SLO agency awarded grant to buy Anderson Hotel, house homeless

December 1, 2022


Following a deal with the state of California, the Housing Authority of the City of San Luis Obispo (HASLO) will purchase the Anderson Hotel in downtown SLO and convert it into an apartment building intended to house homeless people.

California Gov. Gavin Newsom announced on Thursday he is awarding HASLO $11.6 million toward the purchase and remodel of the Anderson Hotel. The 68-unit hotel has contained affordable housing for very low-income seniors and disabled people for more than 40 years. HASLO currently administers the affordable housing units in the building.

HASLO will convert the structure into a 42-unit apartment building, according to Gov. Newsom’s office. Two of the units will serve as manager apartments.

Newsom announced funding for the San Luis Obispo project along with grants of $19.9 million, $2.4 million and $2.2 million respectively to the city of San Jose, San Benito County and Santa Cruz County for other homeless housing projects. Each of the grants are part of the state of California’s ongoing Homekey awards, a program that funds the purchase and conversion of properties, including hotels, motels and vacant apartment buildings, into housing for the homeless.

Previously, the state awarded HASLO a grant of $15 million in order to purchase Motel 6 in Paso Robles and convert it into a shelter and housing for the homeless.

“Homekey is proof once again that what California is doing to solve homelessness – and to keep people from falling into homelessness in the first place – is moving with speed, innovation, and on-the-ground coordination,” said California Department of Housing and Community Development Director (HCD) Gustavo Velasquez. “HCD first heard about the Anderson Hotel through our work with Preservation Notice Law, and through robust technical assistance and flexible resources like Homekey, we are preserving much-needed affordable homes for seniors to age in place.”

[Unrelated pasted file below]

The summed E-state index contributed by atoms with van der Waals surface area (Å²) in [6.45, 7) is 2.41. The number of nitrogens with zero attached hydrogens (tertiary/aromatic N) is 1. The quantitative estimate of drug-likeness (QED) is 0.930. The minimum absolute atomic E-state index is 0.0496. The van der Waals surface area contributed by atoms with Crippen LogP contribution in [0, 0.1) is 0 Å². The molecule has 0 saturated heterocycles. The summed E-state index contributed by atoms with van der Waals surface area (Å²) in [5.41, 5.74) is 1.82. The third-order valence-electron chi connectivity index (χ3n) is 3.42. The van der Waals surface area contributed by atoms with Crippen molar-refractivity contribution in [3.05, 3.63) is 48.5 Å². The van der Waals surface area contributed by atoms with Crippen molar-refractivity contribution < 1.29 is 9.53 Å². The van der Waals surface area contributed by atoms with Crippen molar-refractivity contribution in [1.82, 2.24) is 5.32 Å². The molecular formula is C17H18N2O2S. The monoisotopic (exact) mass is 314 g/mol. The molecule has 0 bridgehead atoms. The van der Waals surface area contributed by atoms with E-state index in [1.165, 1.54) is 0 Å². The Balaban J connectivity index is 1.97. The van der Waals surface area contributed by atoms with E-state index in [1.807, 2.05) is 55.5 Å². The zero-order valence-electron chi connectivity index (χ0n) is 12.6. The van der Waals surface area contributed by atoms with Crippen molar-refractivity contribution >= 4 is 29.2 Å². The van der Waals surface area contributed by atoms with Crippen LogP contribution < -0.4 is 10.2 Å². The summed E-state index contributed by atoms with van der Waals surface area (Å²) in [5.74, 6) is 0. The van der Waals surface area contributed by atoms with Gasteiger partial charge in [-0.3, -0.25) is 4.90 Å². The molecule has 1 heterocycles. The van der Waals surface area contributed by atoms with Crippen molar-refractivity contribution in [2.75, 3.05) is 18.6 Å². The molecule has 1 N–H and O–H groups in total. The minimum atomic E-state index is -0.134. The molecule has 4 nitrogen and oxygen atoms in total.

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This place is, and has pretty much been a bastion property for equality. This keeps rich psychos in check and provides a community hub for us folks who aren’t silver spoon babies trying to navigate this newly gentrified Slo county. This will help keep inflation down and help moderate the progression for the return of regular folks living downtown. All naysayers seem to be negative Vs positive for a new community center opportunity for regular folks vs Victoria Secret or Firestone families slave labor Hotel. I feel like a Chinese citizen of Slo chased out decades ago by privileged demographics who built their wealth of blood of the innocent. Google China Town San Luis; and its racist end. God forbid provide rent to a tenant who is poor but has all their paper work and bank statements in line and W2s, college, etc etc. God forbid it isn’t a Cal Poly student selling drugs or raping people drunk every night. Oh CalPoly, God forbid we forget them.

How does this provide a community hub, keep inflation down, or moderate progression? Quoting a comment below ” The result of developing a solution based on an overdeveloped sense of compassion.” These individuals are not “part of the community” to begin with; that’s the problem…